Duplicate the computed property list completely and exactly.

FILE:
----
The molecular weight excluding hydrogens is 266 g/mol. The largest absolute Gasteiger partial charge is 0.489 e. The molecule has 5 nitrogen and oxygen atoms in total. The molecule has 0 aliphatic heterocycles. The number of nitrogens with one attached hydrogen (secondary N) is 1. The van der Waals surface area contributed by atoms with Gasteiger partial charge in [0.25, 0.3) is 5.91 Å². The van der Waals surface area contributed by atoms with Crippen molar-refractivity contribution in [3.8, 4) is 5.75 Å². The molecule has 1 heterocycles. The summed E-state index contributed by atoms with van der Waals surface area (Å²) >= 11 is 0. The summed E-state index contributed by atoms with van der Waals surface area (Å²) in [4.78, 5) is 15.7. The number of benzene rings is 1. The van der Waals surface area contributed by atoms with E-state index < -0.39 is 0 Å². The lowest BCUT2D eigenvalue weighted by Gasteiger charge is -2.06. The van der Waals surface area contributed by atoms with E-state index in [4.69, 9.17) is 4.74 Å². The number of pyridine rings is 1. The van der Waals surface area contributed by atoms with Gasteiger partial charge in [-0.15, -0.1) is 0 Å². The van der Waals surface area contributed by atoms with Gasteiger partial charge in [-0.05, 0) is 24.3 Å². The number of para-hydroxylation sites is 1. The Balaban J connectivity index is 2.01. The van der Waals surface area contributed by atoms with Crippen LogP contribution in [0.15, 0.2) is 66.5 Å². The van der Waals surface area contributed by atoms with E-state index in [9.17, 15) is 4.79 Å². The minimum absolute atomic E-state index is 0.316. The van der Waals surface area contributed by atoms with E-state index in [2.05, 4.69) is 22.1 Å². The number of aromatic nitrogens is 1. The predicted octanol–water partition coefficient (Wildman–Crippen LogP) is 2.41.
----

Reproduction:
The molecular weight excluding hydrogens is 266 g/mol. The largest absolute Gasteiger partial charge is 0.489 e. The molecule has 5 nitrogen and oxygen atoms in total. The molecule has 0 aliphatic heterocycles. The number of nitrogens with one attached hydrogen (secondary N) is 1. The van der Waals surface area contributed by atoms with Gasteiger partial charge in [0.25, 0.3) is 5.91 Å². The van der Waals surface area contributed by atoms with Crippen molar-refractivity contribution in [3.8, 4) is 5.75 Å². The molecule has 1 heterocycles. The summed E-state index contributed by atoms with van der Waals surface area (Å²) >= 11 is 0. The summed E-state index contributed by atoms with van der Waals surface area (Å²) in [4.78, 5) is 15.7. The number of benzene rings is 1. The van der Waals surface area contributed by atoms with E-state index < -0.39 is 0 Å². The lowest BCUT2D eigenvalue weighted by Gasteiger charge is -2.06. The van der Waals surface area contributed by atoms with E-state index in [4.69, 9.17) is 4.74 Å². The number of pyridine rings is 1. The van der Waals surface area contributed by atoms with Gasteiger partial charge in [-0.15, -0.1) is 0 Å². The van der Waals surface area contributed by atoms with Gasteiger partial charge in [-0.05, 0) is 24.3 Å². The number of para-hydroxylation sites is 1. The Balaban J connectivity index is 2.01. The van der Waals surface area contributed by atoms with Crippen LogP contribution in [0.15, 0.2) is 66.5 Å². The van der Waals surface area contributed by atoms with E-state index in [9.17, 15) is 4.79 Å². The minimum absolute atomic E-state index is 0.316. The van der Waals surface area contributed by atoms with E-state index in [2.05, 4.69) is 22.1 Å². The number of aromatic nitrogens is 1. The predicted octanol–water partition coefficient (Wildman–Crippen LogP) is 2.41.